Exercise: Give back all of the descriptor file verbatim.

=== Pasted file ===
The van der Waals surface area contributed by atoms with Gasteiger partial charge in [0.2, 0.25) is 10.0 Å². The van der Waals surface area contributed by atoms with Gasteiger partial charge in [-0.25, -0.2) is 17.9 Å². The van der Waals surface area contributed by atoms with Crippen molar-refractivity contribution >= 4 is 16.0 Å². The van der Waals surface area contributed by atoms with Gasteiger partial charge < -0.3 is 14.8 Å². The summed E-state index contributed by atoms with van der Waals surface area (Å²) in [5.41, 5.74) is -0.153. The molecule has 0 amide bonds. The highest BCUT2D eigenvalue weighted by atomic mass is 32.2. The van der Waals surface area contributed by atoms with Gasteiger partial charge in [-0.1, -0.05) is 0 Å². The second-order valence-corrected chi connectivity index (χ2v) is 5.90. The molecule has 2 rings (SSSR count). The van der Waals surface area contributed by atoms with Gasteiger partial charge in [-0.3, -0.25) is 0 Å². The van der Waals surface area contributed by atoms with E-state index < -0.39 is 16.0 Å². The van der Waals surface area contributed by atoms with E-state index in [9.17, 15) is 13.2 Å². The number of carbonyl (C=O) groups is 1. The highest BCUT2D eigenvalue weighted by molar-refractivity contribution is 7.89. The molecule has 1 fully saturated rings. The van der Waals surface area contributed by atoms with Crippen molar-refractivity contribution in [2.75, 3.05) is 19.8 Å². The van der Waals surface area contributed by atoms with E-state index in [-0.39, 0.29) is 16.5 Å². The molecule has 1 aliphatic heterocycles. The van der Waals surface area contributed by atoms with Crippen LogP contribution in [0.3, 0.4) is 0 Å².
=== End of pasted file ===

The van der Waals surface area contributed by atoms with Gasteiger partial charge in [0.2, 0.25) is 10.0 Å². The van der Waals surface area contributed by atoms with Gasteiger partial charge in [-0.25, -0.2) is 17.9 Å². The van der Waals surface area contributed by atoms with Crippen molar-refractivity contribution >= 4 is 16.0 Å². The van der Waals surface area contributed by atoms with Gasteiger partial charge < -0.3 is 14.8 Å². The summed E-state index contributed by atoms with van der Waals surface area (Å²) in [5.41, 5.74) is -0.153. The molecule has 0 amide bonds. The highest BCUT2D eigenvalue weighted by atomic mass is 32.2. The van der Waals surface area contributed by atoms with Gasteiger partial charge in [-0.1, -0.05) is 0 Å². The second-order valence-corrected chi connectivity index (χ2v) is 5.90. The molecule has 2 rings (SSSR count). The van der Waals surface area contributed by atoms with Gasteiger partial charge in [-0.3, -0.25) is 0 Å². The van der Waals surface area contributed by atoms with E-state index < -0.39 is 16.0 Å². The van der Waals surface area contributed by atoms with E-state index in [9.17, 15) is 13.2 Å². The number of carbonyl (C=O) groups is 1. The highest BCUT2D eigenvalue weighted by molar-refractivity contribution is 7.89. The molecule has 1 fully saturated rings. The van der Waals surface area contributed by atoms with Crippen molar-refractivity contribution in [2.75, 3.05) is 19.8 Å². The van der Waals surface area contributed by atoms with E-state index in [-0.39, 0.29) is 16.5 Å². The molecule has 1 aliphatic heterocycles. The van der Waals surface area contributed by atoms with Crippen LogP contribution in [0.3, 0.4) is 0 Å².